The western world looks at the span of working life in the same terms as ideas developed after the Industrial Revolution: work means pain, suffering, and being steadily worn out. The ideal of early retirement took root as a solution, and has stayed with us ever since.
But this attitude needs to change, both for the health of business leadership, and to keep pace with demographic shifts.
I still meet senior executives who see early retirement as a mark of success. For them, a round of golf beats yet another Board meeting. But for many, feeling worn out at the age of 60 is no longer the reality. Moreover, their health and drive as they approach the traditional retirement age translates into a hunger and ambition seldom seen before in this age group.
Yet the attitude to the traditional retirement age at many companies is still languishing in a cliché: the over 60s are unfit for purpose - physically, emotionally and motivationally. This overlooks the new normal of longer life expectancy, and the general fitness and health enjoyed by older people. It simply fails to consider the reality of demographic change.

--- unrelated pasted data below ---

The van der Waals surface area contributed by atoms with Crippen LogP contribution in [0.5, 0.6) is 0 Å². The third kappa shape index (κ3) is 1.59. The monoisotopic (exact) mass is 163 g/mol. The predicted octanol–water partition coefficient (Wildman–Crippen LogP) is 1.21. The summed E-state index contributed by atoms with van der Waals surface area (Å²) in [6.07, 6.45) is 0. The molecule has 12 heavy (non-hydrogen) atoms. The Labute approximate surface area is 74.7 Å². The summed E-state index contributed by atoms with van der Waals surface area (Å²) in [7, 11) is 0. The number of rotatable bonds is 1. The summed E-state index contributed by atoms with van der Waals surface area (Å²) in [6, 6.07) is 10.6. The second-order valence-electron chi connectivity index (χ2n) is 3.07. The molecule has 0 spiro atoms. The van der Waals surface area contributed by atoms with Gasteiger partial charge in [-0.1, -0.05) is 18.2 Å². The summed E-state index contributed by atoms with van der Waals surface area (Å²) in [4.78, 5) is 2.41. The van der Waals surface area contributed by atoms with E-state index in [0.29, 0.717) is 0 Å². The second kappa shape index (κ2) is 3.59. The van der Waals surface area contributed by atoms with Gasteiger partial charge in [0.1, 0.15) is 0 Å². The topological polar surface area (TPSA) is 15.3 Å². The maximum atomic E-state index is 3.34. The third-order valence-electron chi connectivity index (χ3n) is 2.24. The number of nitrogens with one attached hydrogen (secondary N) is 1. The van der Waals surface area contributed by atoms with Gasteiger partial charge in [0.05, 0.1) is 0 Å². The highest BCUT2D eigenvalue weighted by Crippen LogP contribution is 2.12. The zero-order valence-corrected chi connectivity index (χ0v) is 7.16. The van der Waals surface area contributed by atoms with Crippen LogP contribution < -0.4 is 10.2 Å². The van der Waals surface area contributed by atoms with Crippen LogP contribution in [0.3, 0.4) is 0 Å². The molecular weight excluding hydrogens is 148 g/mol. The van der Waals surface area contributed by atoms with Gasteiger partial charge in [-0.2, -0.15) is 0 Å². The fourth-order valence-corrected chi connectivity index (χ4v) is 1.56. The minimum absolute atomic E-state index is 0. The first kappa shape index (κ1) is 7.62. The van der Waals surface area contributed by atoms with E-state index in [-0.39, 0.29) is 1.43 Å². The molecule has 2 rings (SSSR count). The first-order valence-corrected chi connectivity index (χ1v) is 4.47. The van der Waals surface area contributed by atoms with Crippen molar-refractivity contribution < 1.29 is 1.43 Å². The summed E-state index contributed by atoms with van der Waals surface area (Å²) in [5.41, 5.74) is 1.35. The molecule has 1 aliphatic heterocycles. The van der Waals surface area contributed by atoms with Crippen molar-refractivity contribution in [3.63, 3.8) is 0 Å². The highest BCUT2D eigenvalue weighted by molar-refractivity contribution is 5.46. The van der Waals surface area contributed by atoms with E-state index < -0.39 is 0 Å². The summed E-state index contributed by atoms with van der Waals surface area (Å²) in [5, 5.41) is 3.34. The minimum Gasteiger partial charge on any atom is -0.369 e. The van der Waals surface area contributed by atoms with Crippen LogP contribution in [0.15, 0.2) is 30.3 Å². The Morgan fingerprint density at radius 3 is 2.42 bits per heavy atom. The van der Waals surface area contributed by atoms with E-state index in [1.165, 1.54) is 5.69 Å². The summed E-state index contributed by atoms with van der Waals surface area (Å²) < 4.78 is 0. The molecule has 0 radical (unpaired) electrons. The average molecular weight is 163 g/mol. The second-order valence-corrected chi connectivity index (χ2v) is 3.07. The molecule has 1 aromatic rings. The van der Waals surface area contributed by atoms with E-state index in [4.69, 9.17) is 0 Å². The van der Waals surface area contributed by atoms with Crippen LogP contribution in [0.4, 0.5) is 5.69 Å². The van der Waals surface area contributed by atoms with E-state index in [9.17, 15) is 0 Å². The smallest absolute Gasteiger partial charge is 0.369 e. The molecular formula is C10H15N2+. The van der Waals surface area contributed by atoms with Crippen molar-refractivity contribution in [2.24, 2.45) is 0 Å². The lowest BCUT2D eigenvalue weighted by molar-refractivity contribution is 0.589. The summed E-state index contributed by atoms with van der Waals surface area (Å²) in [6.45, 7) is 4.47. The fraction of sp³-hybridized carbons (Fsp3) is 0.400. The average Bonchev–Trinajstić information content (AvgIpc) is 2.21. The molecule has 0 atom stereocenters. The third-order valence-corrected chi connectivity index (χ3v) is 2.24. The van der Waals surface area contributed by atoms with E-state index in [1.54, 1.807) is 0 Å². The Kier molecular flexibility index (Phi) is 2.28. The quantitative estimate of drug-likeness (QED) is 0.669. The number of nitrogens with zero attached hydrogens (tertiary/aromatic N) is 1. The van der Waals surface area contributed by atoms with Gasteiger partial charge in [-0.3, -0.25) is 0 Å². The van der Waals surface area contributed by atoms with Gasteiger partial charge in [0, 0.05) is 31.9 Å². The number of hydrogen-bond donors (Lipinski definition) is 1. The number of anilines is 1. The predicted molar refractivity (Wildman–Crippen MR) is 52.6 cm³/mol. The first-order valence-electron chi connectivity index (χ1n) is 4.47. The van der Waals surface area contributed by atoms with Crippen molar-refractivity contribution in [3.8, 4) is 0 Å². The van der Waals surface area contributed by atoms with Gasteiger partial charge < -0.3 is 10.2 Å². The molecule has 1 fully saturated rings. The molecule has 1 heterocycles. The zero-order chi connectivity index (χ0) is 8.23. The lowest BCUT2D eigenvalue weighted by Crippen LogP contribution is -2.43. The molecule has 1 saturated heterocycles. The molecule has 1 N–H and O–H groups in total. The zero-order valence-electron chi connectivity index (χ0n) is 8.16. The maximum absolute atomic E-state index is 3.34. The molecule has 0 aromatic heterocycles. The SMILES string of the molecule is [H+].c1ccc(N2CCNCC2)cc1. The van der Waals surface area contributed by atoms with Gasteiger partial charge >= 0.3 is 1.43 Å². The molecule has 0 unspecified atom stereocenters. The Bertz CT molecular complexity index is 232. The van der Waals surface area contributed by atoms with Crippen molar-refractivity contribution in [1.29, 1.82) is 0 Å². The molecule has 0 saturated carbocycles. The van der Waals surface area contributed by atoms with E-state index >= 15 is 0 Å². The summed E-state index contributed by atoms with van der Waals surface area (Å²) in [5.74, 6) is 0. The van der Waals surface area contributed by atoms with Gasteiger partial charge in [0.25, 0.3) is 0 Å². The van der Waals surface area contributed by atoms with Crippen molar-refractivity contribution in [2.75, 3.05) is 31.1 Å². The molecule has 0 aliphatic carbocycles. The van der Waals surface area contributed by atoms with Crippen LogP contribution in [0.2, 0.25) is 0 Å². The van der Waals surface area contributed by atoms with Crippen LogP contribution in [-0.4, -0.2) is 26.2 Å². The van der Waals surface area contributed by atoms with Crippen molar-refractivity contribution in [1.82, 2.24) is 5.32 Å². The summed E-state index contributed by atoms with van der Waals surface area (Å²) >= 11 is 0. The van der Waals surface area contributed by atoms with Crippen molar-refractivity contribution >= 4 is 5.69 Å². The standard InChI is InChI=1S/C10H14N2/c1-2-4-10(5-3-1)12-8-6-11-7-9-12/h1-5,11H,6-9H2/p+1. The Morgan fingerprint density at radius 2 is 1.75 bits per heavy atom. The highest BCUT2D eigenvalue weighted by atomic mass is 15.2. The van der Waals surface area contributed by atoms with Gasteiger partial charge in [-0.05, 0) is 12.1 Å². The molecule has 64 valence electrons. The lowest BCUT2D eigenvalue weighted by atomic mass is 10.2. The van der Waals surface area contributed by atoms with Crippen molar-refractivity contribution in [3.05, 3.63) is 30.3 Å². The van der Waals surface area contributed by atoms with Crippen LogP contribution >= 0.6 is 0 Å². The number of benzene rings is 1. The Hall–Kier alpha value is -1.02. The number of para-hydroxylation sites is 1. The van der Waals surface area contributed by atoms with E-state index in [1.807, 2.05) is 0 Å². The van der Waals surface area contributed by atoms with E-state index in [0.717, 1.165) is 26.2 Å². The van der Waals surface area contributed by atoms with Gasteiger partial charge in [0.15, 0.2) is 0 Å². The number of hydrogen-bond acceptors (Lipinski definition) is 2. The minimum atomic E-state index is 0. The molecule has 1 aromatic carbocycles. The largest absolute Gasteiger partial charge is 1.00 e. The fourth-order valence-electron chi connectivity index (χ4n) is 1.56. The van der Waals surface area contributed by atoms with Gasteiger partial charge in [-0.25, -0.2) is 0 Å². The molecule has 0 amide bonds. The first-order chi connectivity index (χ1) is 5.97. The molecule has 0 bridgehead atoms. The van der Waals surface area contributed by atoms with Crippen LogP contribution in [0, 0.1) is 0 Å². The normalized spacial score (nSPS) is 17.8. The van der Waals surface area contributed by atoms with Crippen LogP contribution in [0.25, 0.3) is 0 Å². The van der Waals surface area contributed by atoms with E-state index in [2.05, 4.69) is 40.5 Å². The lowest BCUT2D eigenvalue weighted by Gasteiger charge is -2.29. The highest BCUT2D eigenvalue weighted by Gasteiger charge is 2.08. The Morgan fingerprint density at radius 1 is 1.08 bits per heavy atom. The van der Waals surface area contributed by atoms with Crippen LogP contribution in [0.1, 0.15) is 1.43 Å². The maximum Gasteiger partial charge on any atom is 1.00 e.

Fredy Hausammann is a Member of the Amrop Executive Board, and Managing Partner of Amrop Switzerland. He is a published author on Personal Governance, and a seasoned executive coach.
Ringing the changes in a maturing world | 8 Management messages
- In key senior roles we need a different view of age, work and tenure
- Executives aged between 55 and 60 years, and board members aged between 60 and 65 years, are the twin spheres in which we must build a more agile view.
- Demographic changes and the hunt for outstanding talent mean that we will be forced to embrace the older age brackets in any case. So why not now?
- Keeping an open door to the more mature pool allows organizations to tap a deep well of brainpower and experience - a key to building the best possible human capital.
- Building diversity of age can and should be part of the renewed focus on the need for diversity at senior levels.
- Positioning a mature executive not as a rival for the younger executives around him or her but as a mentor brings the reward of a seasoned leader - willing and able to build successors.
- It is critical to understand each individual’s complete set of motivational drivers, instead of assuming that mature executives have a lower motivational drive than younger peers: they may have less family responsibility and financial pressure, and be less prone to burnout.
- It’s important to correct the bias that an 60 or 65 year old cannot or will not keep up to date technically: most important is self-reflection and its learnings. This ability comes from personality, unrelated to age.
Read the full article here.
For more on Personal Governance, see our Thought Leadership section.